ALL lines generate heat. The amount of heat is proportional to the amount of stretch the line has. That does not always equate to nylon or poly as being better than the other. It does depend on the quality of the line in manufacture. Quality can result in less frictional wear, ie multi plate beign better than 3 core. The differences in the windign of 3 core can also help. What tend to be the greater cause of heat failure issues is more due to the lessening strength in relation to elevating the temperature of either materials. I believe (if I have it the right way around) that polyesters strength decrease faster than Nylon as the temperature rises.
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Old 09-05-2007, 11:00   #21
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Interesting thread. Anyone know the relative stretch for nylon 3 strand vs. polyester brait?
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Old 09-05-2007, 12:24   #22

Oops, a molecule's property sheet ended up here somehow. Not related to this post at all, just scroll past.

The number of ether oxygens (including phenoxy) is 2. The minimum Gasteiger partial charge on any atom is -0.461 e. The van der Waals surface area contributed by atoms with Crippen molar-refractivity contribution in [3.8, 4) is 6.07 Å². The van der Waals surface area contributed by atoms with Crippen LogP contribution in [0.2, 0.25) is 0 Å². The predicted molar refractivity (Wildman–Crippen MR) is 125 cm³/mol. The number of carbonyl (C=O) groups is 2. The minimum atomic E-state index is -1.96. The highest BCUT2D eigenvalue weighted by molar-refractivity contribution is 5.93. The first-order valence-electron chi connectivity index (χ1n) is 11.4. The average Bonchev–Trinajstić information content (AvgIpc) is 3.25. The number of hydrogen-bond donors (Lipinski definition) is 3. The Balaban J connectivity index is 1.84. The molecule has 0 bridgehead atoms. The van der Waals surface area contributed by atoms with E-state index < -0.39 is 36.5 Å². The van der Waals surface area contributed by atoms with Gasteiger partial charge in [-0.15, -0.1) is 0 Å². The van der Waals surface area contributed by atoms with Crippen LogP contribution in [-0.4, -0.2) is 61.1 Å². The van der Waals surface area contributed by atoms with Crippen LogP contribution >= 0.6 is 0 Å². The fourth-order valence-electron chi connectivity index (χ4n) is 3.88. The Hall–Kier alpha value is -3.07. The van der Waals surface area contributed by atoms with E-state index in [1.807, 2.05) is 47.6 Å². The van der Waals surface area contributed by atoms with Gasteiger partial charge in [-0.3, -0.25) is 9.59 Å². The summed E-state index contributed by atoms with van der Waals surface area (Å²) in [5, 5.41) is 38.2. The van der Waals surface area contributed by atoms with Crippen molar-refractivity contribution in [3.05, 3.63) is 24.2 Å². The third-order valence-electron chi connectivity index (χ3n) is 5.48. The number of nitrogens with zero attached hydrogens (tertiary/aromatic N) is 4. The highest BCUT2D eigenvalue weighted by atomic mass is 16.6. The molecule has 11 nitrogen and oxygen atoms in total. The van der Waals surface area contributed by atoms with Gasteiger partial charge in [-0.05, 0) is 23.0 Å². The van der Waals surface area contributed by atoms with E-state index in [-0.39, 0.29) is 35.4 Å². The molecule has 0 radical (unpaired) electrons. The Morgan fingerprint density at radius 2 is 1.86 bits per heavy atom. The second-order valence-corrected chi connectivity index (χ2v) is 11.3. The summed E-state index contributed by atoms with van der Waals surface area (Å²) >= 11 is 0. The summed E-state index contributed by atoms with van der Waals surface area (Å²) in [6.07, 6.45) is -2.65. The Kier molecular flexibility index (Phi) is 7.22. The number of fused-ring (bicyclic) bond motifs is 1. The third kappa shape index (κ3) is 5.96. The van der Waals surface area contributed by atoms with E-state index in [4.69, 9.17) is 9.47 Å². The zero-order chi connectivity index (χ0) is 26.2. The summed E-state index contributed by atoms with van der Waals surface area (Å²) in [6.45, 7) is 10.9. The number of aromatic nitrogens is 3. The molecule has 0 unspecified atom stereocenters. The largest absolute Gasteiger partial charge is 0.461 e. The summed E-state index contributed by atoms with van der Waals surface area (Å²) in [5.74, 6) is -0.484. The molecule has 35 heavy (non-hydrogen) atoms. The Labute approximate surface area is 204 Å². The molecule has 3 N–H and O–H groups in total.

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Eliminate chafe.

As much as possible, use chain for the actual attachment point at both the vessel and the dock/piling, etc. A loop through the bow roller for anchoring/mooring. Shackle the mooring/anchor line to the chain loop with shackles and there will be no chafe.

For anchoring/mooring, try by the stern. Jordan Series Drogue - Mooring and Anchoring
That's my quote at the beginning of the article.
Eventually I'll be able to use the straps that I'll be attaching to the stern quarter as vessel attachment points using shackles. No chafe whatsoever. The straps are for attachment of a Jordan Series drogue.
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Old 09-05-2007, 13:04   #23
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I see the logic, especially with a typical aft cockpit monohull, but would say using that same logic, it definitely doesn't apply to a catamaran. While monohulls present a cabin top which starts a few feet back from their bow and a solid foredeck, most cats present only a thin net and slender hulls until 1/3 of the way back when the bridgedeck structure begins to present itself, with the majority of the bridgedeck structure starting beyond 50% of the way back. Further aft is an enclosed cockpit which would be, in terms of the article, our biggest "feathers". Often beyond that is an even larger arch. Therefore, according to the logic of that article, cats should definitely anchor from their bow. I wouldn't necessarily carry that logic forward and say they should never use a drogue, but I've heard of cats sailing with an apparant comfort using a rogue and then becoming suddenly unstable and being thrown. Your article might explain that behavior.